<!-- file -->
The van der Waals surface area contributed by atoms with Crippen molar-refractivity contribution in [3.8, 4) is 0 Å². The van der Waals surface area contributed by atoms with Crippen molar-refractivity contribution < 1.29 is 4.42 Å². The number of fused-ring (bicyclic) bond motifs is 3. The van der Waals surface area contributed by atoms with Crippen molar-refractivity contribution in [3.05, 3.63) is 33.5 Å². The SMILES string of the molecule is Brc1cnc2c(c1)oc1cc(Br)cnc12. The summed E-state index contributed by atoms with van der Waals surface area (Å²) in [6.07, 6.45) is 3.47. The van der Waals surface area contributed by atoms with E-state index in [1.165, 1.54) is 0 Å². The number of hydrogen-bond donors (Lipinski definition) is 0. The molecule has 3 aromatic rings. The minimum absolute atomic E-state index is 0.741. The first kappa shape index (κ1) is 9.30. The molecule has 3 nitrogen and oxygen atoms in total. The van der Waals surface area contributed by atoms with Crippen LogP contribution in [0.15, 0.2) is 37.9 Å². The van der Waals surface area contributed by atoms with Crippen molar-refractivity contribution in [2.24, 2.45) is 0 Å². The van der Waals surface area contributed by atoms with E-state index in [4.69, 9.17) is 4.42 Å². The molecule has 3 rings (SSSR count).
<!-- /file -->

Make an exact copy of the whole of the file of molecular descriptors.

The van der Waals surface area contributed by atoms with Crippen molar-refractivity contribution in [3.8, 4) is 0 Å². The van der Waals surface area contributed by atoms with Crippen molar-refractivity contribution < 1.29 is 4.42 Å². The number of fused-ring (bicyclic) bond motifs is 3. The van der Waals surface area contributed by atoms with Crippen molar-refractivity contribution in [3.05, 3.63) is 33.5 Å². The SMILES string of the molecule is Brc1cnc2c(c1)oc1cc(Br)cnc12. The summed E-state index contributed by atoms with van der Waals surface area (Å²) in [6.07, 6.45) is 3.47. The van der Waals surface area contributed by atoms with E-state index in [1.165, 1.54) is 0 Å². The number of hydrogen-bond donors (Lipinski definition) is 0. The molecule has 3 aromatic rings. The minimum absolute atomic E-state index is 0.741. The first kappa shape index (κ1) is 9.30. The molecule has 3 nitrogen and oxygen atoms in total. The van der Waals surface area contributed by atoms with Crippen LogP contribution in [0.15, 0.2) is 37.9 Å². The van der Waals surface area contributed by atoms with Crippen molar-refractivity contribution in [2.24, 2.45) is 0 Å². The van der Waals surface area contributed by atoms with E-state index in [4.69, 9.17) is 4.42 Å². The molecule has 3 rings (SSSR count).